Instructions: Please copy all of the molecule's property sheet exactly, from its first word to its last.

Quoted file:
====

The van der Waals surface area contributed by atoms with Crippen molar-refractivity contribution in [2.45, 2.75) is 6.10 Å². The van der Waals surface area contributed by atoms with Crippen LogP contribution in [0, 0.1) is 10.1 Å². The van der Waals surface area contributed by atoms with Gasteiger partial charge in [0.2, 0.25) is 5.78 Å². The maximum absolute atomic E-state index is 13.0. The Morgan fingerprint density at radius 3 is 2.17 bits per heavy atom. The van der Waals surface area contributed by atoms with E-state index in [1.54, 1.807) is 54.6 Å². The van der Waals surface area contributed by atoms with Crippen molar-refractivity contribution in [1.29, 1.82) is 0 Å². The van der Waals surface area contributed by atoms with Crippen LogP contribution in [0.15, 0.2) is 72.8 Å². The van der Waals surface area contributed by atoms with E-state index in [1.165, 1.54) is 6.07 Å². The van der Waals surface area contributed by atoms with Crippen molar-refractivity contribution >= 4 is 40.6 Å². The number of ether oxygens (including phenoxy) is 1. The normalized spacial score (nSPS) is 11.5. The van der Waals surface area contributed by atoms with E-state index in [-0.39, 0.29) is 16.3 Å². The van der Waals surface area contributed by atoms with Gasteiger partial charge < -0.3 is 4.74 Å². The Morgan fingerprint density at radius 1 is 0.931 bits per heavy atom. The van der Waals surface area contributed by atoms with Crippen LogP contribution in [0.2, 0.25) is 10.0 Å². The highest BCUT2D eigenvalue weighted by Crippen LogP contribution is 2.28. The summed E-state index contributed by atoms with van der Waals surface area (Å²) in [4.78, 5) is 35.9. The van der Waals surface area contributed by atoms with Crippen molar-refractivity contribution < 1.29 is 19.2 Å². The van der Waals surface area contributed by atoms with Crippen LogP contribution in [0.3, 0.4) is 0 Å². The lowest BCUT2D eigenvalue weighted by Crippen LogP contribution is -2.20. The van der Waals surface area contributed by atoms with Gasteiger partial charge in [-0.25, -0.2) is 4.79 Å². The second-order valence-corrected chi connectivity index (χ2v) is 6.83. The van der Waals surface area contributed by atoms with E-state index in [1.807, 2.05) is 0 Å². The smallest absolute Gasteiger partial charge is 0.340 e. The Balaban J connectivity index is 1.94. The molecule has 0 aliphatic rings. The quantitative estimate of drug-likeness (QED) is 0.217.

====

The van der Waals surface area contributed by atoms with Crippen molar-refractivity contribution in [2.45, 2.75) is 6.10 Å². The van der Waals surface area contributed by atoms with Crippen LogP contribution in [0, 0.1) is 10.1 Å². The van der Waals surface area contributed by atoms with Gasteiger partial charge in [0.2, 0.25) is 5.78 Å². The maximum absolute atomic E-state index is 13.0. The Morgan fingerprint density at radius 3 is 2.17 bits per heavy atom. The van der Waals surface area contributed by atoms with E-state index in [1.54, 1.807) is 54.6 Å². The van der Waals surface area contributed by atoms with Crippen molar-refractivity contribution in [1.29, 1.82) is 0 Å². The van der Waals surface area contributed by atoms with Crippen LogP contribution in [0.15, 0.2) is 72.8 Å². The van der Waals surface area contributed by atoms with E-state index in [1.165, 1.54) is 6.07 Å². The van der Waals surface area contributed by atoms with Crippen molar-refractivity contribution >= 4 is 40.6 Å². The number of ether oxygens (including phenoxy) is 1. The normalized spacial score (nSPS) is 11.5. The van der Waals surface area contributed by atoms with E-state index in [-0.39, 0.29) is 16.3 Å². The van der Waals surface area contributed by atoms with Gasteiger partial charge < -0.3 is 4.74 Å². The Morgan fingerprint density at radius 1 is 0.931 bits per heavy atom. The van der Waals surface area contributed by atoms with Crippen LogP contribution in [0.2, 0.25) is 10.0 Å². The highest BCUT2D eigenvalue weighted by Crippen LogP contribution is 2.28. The summed E-state index contributed by atoms with van der Waals surface area (Å²) in [4.78, 5) is 35.9. The van der Waals surface area contributed by atoms with Crippen molar-refractivity contribution < 1.29 is 19.2 Å². The van der Waals surface area contributed by atoms with Crippen LogP contribution in [0.3, 0.4) is 0 Å². The lowest BCUT2D eigenvalue weighted by Crippen LogP contribution is -2.20. The van der Waals surface area contributed by atoms with Gasteiger partial charge in [-0.25, -0.2) is 4.79 Å². The second-order valence-corrected chi connectivity index (χ2v) is 6.83. The van der Waals surface area contributed by atoms with E-state index in [1.807, 2.05) is 0 Å². The smallest absolute Gasteiger partial charge is 0.340 e. The Balaban J connectivity index is 1.94. The molecule has 0 aliphatic rings. The quantitative estimate of drug-likeness (QED) is 0.217.